Sennheiser Continues Mentorship Program With Two Major Sports Events

Sennheiser has made a habit of giving audio students hands-on broadcast experience through its mentorship program, which builds relationships between colleges and sports broadcasters. The company finished out 2010 by offering two big-game opportunities to students from the New England Institute of Art and Ball State University. In October and November, Sennheiser sponsored students to attend the broadcast of an HBO Pay-Per-View boxing event and the CBS broadcast of an NFL game, respectively. The mentorship program afforded the students a rare opportunity to shadow an A1 during a national live sports broadcast.

In Dallas, New England Institute of Art student Jeremy Paine worked alongside veteran A1 Randy Flick at a boxing match between Antonio Margarito and Manny Pacquiao. The main event took place on Nov. 17 at Cowboys Stadium, drawing an audience of approximately 40,000 fans. Flick wasted no time in putting Paine to work over the course of his three-day experience.

“Thursday, Jeremy was with me in the truck all day, learning about how all of the communications interface throughout the stadium on a broad scale,” Flick explains. “On Friday, we turned him loose with the A2s in the field, and he helped in the building of the different broadcast stations around the stadium: at ringside, back in the locker rooms, and in the RF transmit/receive sections of the building.

“By the time the show came around on Saturday,” Flick continues, “he was putting wireless mics on some of the trainers and referees. It really gave him a first-hand view of how things get done and how to get them done quickly.”

On Oct. 17, Ball State student Alex Kartman shadowed acclaimed A1 Phil Adler for a CBS broadcast of an NFL game between the San Francisco 49ers and the Oakland Raiders at Candlestick Park. Kartman got a behind-the-scenes view of the CBS crew’s NFL broadcast operations, both inside the truck and out, including setup, preparation, and execution of live programming.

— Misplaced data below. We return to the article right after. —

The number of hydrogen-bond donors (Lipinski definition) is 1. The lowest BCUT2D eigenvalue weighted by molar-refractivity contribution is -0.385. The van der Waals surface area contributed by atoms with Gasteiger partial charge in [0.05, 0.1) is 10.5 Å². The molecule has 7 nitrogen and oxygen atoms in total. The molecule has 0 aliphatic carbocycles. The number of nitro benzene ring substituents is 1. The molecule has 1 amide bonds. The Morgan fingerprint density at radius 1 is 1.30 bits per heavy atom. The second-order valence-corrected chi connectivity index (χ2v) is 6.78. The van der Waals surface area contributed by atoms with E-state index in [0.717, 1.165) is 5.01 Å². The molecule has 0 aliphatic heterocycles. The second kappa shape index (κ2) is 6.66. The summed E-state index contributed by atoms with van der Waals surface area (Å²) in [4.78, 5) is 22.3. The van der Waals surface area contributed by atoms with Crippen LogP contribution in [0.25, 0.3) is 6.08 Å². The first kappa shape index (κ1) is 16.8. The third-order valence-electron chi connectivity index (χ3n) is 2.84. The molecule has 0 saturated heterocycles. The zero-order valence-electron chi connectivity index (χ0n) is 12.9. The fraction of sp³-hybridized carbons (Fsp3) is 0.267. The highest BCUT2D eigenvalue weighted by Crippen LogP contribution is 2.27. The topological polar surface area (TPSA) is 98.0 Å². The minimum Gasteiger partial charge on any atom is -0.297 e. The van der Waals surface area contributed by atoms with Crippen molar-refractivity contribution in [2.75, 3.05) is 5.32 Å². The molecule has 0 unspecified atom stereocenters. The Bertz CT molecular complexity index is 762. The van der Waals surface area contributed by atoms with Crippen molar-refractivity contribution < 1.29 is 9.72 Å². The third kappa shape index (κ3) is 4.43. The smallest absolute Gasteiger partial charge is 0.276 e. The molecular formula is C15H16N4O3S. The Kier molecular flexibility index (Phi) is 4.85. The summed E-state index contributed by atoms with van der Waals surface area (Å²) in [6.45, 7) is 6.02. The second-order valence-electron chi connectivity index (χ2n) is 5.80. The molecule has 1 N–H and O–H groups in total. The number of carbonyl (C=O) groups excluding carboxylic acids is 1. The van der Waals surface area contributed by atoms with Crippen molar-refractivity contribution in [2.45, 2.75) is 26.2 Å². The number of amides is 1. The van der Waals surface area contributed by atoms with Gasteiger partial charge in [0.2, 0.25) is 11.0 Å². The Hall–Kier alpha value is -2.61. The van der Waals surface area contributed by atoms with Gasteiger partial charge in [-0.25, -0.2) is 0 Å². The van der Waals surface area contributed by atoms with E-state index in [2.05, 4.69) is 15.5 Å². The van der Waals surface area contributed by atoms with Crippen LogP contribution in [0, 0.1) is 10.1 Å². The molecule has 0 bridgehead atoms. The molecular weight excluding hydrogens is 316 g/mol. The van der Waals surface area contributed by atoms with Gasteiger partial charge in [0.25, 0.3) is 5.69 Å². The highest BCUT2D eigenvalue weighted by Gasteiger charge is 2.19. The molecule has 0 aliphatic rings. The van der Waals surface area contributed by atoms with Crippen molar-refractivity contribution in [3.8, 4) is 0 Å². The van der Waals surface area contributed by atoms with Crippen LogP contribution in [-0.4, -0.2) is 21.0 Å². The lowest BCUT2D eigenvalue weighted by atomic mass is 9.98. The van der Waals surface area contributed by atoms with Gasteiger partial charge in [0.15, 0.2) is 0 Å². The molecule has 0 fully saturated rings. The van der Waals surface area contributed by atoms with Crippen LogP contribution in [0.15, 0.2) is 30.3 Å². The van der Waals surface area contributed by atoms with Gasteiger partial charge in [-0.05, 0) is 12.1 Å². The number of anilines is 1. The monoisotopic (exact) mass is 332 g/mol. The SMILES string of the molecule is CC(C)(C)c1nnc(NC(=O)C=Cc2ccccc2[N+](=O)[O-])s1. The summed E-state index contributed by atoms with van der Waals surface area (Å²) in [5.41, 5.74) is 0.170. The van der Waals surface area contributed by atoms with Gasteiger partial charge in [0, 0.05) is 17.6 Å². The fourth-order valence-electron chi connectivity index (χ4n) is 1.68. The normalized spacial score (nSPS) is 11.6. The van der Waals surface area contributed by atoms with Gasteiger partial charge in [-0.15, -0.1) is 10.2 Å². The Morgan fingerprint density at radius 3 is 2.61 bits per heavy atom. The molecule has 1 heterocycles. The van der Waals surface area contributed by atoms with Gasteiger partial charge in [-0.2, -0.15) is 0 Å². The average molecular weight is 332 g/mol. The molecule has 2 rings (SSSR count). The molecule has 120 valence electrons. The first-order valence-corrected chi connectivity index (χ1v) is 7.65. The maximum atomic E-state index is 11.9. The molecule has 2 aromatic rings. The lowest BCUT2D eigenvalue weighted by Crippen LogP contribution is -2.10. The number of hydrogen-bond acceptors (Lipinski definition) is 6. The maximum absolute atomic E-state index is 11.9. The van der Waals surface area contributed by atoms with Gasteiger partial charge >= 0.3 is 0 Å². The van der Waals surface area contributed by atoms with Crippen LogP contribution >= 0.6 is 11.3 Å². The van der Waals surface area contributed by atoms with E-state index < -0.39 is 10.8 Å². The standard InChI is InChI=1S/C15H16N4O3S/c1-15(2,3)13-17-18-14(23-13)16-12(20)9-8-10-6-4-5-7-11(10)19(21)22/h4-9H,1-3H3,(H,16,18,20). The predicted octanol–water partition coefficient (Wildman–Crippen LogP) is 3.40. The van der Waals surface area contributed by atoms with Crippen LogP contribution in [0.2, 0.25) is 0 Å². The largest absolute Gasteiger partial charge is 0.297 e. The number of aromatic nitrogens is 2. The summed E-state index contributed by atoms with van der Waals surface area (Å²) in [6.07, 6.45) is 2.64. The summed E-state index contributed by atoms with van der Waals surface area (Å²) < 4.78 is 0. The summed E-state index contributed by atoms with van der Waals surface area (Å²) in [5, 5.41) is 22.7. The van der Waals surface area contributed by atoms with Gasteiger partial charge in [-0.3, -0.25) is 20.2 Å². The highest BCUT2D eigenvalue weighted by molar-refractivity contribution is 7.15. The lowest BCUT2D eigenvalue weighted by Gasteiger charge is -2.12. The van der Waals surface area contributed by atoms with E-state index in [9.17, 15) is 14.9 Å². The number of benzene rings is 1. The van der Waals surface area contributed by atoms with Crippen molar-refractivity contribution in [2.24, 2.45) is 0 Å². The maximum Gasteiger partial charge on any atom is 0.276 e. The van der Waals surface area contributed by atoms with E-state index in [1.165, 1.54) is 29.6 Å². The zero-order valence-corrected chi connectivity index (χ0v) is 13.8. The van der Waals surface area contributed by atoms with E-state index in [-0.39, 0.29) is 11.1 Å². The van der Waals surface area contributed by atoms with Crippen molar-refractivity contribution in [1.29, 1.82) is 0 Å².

”Alex had already done some college-level remote work before he arrived on-site, so it was not a completely foreign environment for him,” Adler says. “The experience must have been valuable, since students simply can’t get this kind of knowledge in the classroom. Sennheiser has come up with a great program here, and, to my knowledge, there is nothing else like it in the industry.”

The Sennheiser program provided important learning opportunities for both students.

“So many things in broadcast happen live and on the fly that you can’t possibly learn it all in the classroom,” Paine says.

Kartman concurs: “Being in the thrilling atmosphere of a live production was priceless. It was great to work alongside real professionals who have won top awards and acclaim for their craft.”

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